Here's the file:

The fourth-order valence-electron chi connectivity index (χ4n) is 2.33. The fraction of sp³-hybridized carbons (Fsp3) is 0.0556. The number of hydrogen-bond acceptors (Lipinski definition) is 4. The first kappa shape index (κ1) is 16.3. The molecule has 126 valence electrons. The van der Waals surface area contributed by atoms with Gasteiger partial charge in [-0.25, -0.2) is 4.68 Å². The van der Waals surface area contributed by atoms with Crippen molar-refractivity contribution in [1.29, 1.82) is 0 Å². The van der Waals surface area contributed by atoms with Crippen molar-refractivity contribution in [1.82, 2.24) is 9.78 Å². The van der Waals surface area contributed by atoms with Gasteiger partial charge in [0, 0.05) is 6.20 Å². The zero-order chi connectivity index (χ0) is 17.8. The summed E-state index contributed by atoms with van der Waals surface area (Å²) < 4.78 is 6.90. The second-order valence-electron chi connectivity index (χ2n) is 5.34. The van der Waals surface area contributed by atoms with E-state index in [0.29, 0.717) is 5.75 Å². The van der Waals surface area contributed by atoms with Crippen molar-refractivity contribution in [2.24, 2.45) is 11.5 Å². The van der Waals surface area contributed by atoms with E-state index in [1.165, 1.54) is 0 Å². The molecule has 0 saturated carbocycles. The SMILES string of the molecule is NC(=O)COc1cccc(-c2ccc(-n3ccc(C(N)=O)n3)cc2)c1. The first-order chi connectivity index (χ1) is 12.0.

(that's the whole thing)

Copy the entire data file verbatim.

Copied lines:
The fourth-order valence-electron chi connectivity index (χ4n) is 2.33. The fraction of sp³-hybridized carbons (Fsp3) is 0.0556. The number of hydrogen-bond acceptors (Lipinski definition) is 4. The first kappa shape index (κ1) is 16.3. The molecule has 126 valence electrons. The van der Waals surface area contributed by atoms with Gasteiger partial charge in [-0.25, -0.2) is 4.68 Å². The van der Waals surface area contributed by atoms with Crippen molar-refractivity contribution in [1.29, 1.82) is 0 Å². The van der Waals surface area contributed by atoms with Crippen molar-refractivity contribution in [1.82, 2.24) is 9.78 Å². The van der Waals surface area contributed by atoms with Gasteiger partial charge in [0, 0.05) is 6.20 Å². The zero-order chi connectivity index (χ0) is 17.8. The summed E-state index contributed by atoms with van der Waals surface area (Å²) < 4.78 is 6.90. The second-order valence-electron chi connectivity index (χ2n) is 5.34. The van der Waals surface area contributed by atoms with E-state index in [0.29, 0.717) is 5.75 Å². The van der Waals surface area contributed by atoms with Crippen molar-refractivity contribution in [2.24, 2.45) is 11.5 Å². The van der Waals surface area contributed by atoms with E-state index in [1.165, 1.54) is 0 Å². The molecule has 0 saturated carbocycles. The SMILES string of the molecule is NC(=O)COc1cccc(-c2ccc(-n3ccc(C(N)=O)n3)cc2)c1. The first-order chi connectivity index (χ1) is 12.0.